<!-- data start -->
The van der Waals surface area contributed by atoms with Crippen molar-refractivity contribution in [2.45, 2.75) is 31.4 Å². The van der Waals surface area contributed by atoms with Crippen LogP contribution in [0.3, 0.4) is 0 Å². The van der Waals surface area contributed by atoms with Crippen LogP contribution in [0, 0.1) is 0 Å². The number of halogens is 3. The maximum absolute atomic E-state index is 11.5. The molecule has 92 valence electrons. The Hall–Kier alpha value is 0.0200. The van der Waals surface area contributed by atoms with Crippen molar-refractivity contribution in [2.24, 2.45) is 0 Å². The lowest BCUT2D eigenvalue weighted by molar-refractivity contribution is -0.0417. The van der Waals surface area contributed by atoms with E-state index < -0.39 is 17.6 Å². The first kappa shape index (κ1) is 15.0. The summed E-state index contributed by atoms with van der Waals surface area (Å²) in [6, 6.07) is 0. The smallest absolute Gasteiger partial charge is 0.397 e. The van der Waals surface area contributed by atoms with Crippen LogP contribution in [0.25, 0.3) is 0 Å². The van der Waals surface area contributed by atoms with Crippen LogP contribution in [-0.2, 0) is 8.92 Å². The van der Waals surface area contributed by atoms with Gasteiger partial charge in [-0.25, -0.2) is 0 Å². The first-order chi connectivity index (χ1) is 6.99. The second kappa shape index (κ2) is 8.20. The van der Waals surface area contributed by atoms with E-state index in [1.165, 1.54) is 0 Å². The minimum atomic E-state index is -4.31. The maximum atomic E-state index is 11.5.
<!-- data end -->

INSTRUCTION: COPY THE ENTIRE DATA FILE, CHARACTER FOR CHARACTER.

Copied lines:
The van der Waals surface area contributed by atoms with Crippen molar-refractivity contribution in [2.45, 2.75) is 31.4 Å². The van der Waals surface area contributed by atoms with Crippen LogP contribution in [0.3, 0.4) is 0 Å². The van der Waals surface area contributed by atoms with Crippen LogP contribution in [0, 0.1) is 0 Å². The number of halogens is 3. The maximum absolute atomic E-state index is 11.5. The molecule has 92 valence electrons. The Hall–Kier alpha value is 0.0200. The van der Waals surface area contributed by atoms with Crippen molar-refractivity contribution in [2.24, 2.45) is 0 Å². The lowest BCUT2D eigenvalue weighted by molar-refractivity contribution is -0.0417. The van der Waals surface area contributed by atoms with E-state index < -0.39 is 17.6 Å². The first kappa shape index (κ1) is 15.0. The summed E-state index contributed by atoms with van der Waals surface area (Å²) in [6, 6.07) is 0. The smallest absolute Gasteiger partial charge is 0.397 e. The van der Waals surface area contributed by atoms with Crippen LogP contribution in [0.25, 0.3) is 0 Å². The van der Waals surface area contributed by atoms with Crippen LogP contribution in [-0.2, 0) is 8.92 Å². The van der Waals surface area contributed by atoms with Gasteiger partial charge in [-0.25, -0.2) is 0 Å². The first-order chi connectivity index (χ1) is 6.99. The second kappa shape index (κ2) is 8.20. The van der Waals surface area contributed by atoms with E-state index in [1.165, 1.54) is 0 Å². The minimum atomic E-state index is -4.31. The maximum atomic E-state index is 11.5.